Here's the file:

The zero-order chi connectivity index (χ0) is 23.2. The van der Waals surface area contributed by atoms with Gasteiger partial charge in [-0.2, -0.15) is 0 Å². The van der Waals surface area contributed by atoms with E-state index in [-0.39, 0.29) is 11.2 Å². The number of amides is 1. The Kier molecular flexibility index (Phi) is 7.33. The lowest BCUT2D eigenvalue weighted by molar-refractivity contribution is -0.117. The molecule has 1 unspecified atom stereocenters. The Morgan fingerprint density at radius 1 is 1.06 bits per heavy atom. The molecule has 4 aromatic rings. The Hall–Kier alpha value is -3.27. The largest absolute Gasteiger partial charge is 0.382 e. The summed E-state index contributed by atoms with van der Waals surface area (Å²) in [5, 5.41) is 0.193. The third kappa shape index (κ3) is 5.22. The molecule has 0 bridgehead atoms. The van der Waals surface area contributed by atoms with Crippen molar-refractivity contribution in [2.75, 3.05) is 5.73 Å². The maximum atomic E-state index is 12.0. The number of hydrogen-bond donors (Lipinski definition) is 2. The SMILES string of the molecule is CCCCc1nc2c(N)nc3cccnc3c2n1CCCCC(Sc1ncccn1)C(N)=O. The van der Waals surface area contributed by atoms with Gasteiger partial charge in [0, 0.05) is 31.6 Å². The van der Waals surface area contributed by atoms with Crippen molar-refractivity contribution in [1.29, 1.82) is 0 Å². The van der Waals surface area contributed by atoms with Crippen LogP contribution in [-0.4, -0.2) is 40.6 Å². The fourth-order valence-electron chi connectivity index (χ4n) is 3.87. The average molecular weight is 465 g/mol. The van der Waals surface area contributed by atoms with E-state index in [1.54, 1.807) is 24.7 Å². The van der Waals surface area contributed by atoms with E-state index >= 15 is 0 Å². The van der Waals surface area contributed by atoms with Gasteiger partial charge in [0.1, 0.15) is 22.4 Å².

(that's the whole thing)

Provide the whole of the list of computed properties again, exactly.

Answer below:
The zero-order chi connectivity index (χ0) is 23.2. The van der Waals surface area contributed by atoms with Gasteiger partial charge in [-0.2, -0.15) is 0 Å². The van der Waals surface area contributed by atoms with E-state index in [-0.39, 0.29) is 11.2 Å². The number of amides is 1. The Kier molecular flexibility index (Phi) is 7.33. The lowest BCUT2D eigenvalue weighted by molar-refractivity contribution is -0.117. The molecule has 1 unspecified atom stereocenters. The Morgan fingerprint density at radius 1 is 1.06 bits per heavy atom. The molecule has 4 aromatic rings. The Hall–Kier alpha value is -3.27. The largest absolute Gasteiger partial charge is 0.382 e. The summed E-state index contributed by atoms with van der Waals surface area (Å²) in [5, 5.41) is 0.193. The third kappa shape index (κ3) is 5.22. The molecule has 0 bridgehead atoms. The van der Waals surface area contributed by atoms with Crippen molar-refractivity contribution in [2.75, 3.05) is 5.73 Å². The maximum atomic E-state index is 12.0. The number of hydrogen-bond donors (Lipinski definition) is 2. The SMILES string of the molecule is CCCCc1nc2c(N)nc3cccnc3c2n1CCCCC(Sc1ncccn1)C(N)=O. The van der Waals surface area contributed by atoms with Gasteiger partial charge in [0, 0.05) is 31.6 Å². The van der Waals surface area contributed by atoms with Crippen molar-refractivity contribution in [1.29, 1.82) is 0 Å². The van der Waals surface area contributed by atoms with Crippen LogP contribution in [-0.4, -0.2) is 40.6 Å². The fourth-order valence-electron chi connectivity index (χ4n) is 3.87. The average molecular weight is 465 g/mol. The van der Waals surface area contributed by atoms with E-state index in [1.54, 1.807) is 24.7 Å². The van der Waals surface area contributed by atoms with E-state index >= 15 is 0 Å². The van der Waals surface area contributed by atoms with Gasteiger partial charge in [0.1, 0.15) is 22.4 Å².